FATF ramps up digital fight against financial crime
The Financial Action Task Force (FATF) is turbocharging its efforts to use technology to fight crime - and pressing companies to do the same.

The Financial Action Task Force (FATF) is turbocharging its efforts to use technology to fight crime – and pressing companies to do the same.

The global watchdog’s Digital Transformation Conference, in June 2022, marked the completion of several major projects aimed at harnessing new technologies.

These looked at opportunities fornew tools to boost anti-money-laundering (AML) in the private sector; the role of data pooling and collaborative analytics; and how investigators can harness big data. The task force has also produced a digital transformation strategy for law enforcers.

But far from resting on its laurels, a FATF spokesperson told RiskScreen that it is also planning several new works on digital transformation. These include a project on countering laundering from ransomware attacks; and a further report, due in July, aiming to help financial institutions use collaborative analytics, data collection and other sharing initiatives.

Why collaboration is key

These projects build on earlier work such as the FATF guidance on digital ID, virtual assets, private sector information sharing; and extensive engagement with the private sector on these subjects through workshops and forums.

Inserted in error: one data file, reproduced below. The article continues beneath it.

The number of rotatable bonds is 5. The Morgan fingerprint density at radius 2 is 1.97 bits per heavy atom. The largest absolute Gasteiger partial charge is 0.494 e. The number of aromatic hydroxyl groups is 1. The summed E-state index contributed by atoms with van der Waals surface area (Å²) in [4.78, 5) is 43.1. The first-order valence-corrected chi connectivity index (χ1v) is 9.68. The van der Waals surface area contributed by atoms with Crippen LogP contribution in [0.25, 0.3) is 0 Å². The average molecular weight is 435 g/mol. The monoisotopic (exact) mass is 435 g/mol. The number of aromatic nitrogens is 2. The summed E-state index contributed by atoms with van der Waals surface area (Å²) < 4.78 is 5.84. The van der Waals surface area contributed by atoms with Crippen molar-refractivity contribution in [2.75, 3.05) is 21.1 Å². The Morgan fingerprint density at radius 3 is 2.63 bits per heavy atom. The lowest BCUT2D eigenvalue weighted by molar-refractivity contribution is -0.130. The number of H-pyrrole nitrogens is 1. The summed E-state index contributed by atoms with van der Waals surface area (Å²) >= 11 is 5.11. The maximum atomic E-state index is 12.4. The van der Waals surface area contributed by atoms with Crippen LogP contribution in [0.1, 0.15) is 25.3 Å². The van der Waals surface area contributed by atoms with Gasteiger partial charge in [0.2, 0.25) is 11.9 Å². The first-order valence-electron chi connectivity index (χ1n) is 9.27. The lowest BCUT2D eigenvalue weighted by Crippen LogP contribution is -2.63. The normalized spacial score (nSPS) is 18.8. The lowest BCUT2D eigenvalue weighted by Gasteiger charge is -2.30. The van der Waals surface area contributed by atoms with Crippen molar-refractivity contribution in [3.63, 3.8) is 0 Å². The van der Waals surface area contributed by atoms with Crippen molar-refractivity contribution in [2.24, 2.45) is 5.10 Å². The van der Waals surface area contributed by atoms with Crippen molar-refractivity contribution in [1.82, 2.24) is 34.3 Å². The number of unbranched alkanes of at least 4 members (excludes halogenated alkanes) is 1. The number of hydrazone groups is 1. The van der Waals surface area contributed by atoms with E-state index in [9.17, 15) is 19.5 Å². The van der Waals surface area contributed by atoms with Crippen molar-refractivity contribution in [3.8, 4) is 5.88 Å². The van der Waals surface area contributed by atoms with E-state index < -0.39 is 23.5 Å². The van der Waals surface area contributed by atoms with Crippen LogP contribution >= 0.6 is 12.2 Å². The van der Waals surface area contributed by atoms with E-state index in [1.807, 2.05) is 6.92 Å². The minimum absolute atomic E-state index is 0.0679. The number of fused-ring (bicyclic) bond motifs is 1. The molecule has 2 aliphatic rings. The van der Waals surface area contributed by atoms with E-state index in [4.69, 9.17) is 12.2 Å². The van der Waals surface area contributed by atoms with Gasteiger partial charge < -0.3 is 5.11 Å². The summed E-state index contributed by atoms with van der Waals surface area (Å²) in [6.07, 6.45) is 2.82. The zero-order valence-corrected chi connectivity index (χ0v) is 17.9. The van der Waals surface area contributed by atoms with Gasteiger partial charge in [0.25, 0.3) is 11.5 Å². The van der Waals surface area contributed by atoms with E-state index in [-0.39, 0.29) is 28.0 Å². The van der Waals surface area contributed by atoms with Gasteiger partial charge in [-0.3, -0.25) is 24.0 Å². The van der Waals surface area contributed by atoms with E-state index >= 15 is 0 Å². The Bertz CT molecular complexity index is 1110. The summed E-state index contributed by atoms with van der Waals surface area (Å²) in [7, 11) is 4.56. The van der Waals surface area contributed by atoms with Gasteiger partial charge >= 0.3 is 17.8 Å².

The FATF is also furthering its support to companies to explore the potential of AML/CFT technology, and has asked supervisors to issue better guidance on this, with help from Its recent report on actions to support technologies.

At the June conference, incoming FATF President Rajar Kumar committed to continuing to push for digital transformation, saying, “I see digital transformation as not a nice-to-have, but an imperative, if you will keep up and win against the criminals.”

Outgoing FATF president Marcus Pleyer added, “Automation, blockchain, analytics, big data, artificial intelligence and machine learning all offer huge potential to help authorities detect and investigate money laundering and terrorist financing – and assess the risks.”

Kumar also mentioned the importance of collaboration and ‘getting the right people in the room’ to harness technology.

Pleyer said: “If we operate in bubbles, we fail to address the problems. Connecting the dots across our specialisms lets us see the bigger picture and solve the big problems we face today and tomorrow.”

The FATF spokesperson added: “Sectors that need to work together include law enforcement, financial intelligence units, supervisors and policymakers. They need to work with the private sector, including financial institutions, technology firms and experts in finance regulation and supervision.”

How CDD and API tools fight crime

Industry experts welcomed the FATF’s detailed 2021 report highlighting technologies that can help fight financial crime.

Firms should take careful note of this report, as criminals’ use of technology continues to advance, so should our efforts to stop them.

The report highlights that advances in customer due diligence (CDD) tools and application programming interfaces (API) can make AML/CFT efforts faster, cheaper and more effective. There are still barriers to adoption, but these can be overcome.